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The researchers studied two types of incentive strategies: a group incentive and an individual one. In the individual approach, employees were offered $100 for each month they met or exceeded weight-loss goals. For the other, groups of five employees were offered $500 a month to be divided equally among only the members who met their goals. Those who didn't meet their goals received no money. The five-member groups had no way of learning each other's identities, so they couldn't intentionally tempt or discourage each other in an effort to personally win a bigger share of the pie.

The potential upfront cost to an employer was the same for either strategy. A control group was created to compare the two strategies to one in which people had no financial incentive. Those participants got a link to a national weight-control website, along with monthly weigh-ins supported by email or text reminders.

After 24 weeks, participants in the group-incentive plan lost about 7 pounds more on average than those who were in the individual plan, and an average of almost 10 pounds more than those in the control group. Twelve weeks after the program ended, those in the group incentive plan maintained more weight loss than those in the control group, but not more than those in the individual incentive plan.

What is the psychology behind the study results? Price matters, said Jason Riis, who wrote an editorial accompanying the research. "Some amount of money constantly at stake each month -- a goal and a reward -- does seem to be a mechanism to help people make slightly better decisions," said Riis, an assistant professor of business administration at Harvard Business School.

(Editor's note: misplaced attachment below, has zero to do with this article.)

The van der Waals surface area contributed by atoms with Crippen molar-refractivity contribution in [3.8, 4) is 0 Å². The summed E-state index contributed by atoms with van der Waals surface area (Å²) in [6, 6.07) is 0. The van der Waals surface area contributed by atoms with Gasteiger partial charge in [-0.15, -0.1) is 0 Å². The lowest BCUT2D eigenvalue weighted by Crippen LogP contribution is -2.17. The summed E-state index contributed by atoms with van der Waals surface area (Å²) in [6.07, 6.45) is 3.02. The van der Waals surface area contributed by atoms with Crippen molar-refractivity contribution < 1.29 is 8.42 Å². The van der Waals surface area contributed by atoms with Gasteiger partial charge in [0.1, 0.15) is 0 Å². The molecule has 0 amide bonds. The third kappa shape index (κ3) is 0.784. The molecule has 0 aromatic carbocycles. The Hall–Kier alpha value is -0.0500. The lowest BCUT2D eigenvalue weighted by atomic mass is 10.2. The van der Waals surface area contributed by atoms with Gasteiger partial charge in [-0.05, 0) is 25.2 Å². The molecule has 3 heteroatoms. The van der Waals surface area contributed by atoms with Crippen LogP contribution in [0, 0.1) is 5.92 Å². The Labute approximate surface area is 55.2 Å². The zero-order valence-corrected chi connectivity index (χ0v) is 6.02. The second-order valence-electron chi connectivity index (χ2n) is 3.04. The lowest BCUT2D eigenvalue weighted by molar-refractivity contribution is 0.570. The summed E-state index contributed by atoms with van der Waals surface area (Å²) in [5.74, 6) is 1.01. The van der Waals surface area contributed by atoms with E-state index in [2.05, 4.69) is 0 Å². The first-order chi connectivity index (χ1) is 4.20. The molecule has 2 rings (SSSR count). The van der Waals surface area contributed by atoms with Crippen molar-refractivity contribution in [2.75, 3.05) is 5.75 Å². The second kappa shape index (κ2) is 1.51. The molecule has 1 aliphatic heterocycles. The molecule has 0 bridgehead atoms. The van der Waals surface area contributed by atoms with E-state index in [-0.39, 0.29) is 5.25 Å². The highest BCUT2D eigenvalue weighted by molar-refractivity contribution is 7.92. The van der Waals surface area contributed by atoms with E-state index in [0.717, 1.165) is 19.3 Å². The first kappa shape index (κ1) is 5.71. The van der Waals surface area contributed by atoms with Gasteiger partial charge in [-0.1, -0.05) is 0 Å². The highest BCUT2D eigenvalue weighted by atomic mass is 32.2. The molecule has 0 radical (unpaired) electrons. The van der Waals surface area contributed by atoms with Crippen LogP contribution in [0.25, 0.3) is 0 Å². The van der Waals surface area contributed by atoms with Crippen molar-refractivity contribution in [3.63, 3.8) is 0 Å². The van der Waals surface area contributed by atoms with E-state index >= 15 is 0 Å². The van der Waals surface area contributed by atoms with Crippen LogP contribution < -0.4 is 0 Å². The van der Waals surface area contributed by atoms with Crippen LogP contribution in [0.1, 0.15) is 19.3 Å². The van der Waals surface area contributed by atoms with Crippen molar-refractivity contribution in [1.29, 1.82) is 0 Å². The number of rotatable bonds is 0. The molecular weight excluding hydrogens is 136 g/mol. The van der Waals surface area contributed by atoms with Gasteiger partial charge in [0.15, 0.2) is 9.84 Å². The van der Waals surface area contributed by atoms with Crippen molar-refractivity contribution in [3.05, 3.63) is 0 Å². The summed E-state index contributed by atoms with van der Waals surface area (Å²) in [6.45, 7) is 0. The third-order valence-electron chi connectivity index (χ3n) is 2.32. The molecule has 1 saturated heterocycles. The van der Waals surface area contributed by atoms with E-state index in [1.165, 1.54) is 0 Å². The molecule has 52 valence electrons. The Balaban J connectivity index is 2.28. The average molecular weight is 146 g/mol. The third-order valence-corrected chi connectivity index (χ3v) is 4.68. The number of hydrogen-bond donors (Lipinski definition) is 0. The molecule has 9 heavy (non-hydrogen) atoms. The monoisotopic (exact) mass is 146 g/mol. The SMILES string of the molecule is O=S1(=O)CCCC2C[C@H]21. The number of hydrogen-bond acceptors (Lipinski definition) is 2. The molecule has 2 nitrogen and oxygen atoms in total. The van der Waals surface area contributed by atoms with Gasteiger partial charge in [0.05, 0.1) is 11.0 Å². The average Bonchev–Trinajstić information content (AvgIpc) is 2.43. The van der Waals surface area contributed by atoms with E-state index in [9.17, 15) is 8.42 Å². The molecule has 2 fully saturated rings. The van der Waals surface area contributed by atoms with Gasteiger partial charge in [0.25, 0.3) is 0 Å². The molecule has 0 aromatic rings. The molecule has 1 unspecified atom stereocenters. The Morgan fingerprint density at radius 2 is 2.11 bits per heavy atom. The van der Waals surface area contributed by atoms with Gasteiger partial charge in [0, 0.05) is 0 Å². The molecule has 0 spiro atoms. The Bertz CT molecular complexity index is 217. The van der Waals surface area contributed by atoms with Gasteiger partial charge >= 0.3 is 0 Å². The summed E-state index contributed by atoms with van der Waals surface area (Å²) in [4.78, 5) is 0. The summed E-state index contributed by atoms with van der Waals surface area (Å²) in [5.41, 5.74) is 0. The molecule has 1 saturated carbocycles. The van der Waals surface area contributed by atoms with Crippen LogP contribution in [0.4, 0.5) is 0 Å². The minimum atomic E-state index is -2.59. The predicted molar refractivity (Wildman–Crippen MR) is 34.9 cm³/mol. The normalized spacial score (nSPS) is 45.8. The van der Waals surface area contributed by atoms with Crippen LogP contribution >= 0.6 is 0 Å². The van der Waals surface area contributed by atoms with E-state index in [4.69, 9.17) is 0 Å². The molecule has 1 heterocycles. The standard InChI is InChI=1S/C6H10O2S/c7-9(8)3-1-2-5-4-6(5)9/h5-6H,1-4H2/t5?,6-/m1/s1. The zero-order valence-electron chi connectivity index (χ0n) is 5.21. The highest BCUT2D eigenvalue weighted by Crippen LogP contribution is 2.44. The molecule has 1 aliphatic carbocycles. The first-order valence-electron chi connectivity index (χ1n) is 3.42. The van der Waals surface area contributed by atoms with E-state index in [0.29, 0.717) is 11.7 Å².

For those who don't have access to employer-based programs, Riis suggested people create incentives between themselves and friends. He recommended, created by a Yale University economics professor who came up with the idea of opening an online "commitment store."

Participants sign contracts obliging them to achieve their personal goals, such as losing weight, with the risk of a financial penalty if they fail.

Whatever the approach, the key to maintaining weight loss over the long term remains elusive, Riis said. "We're a long way from knowing the answers to that," he said.

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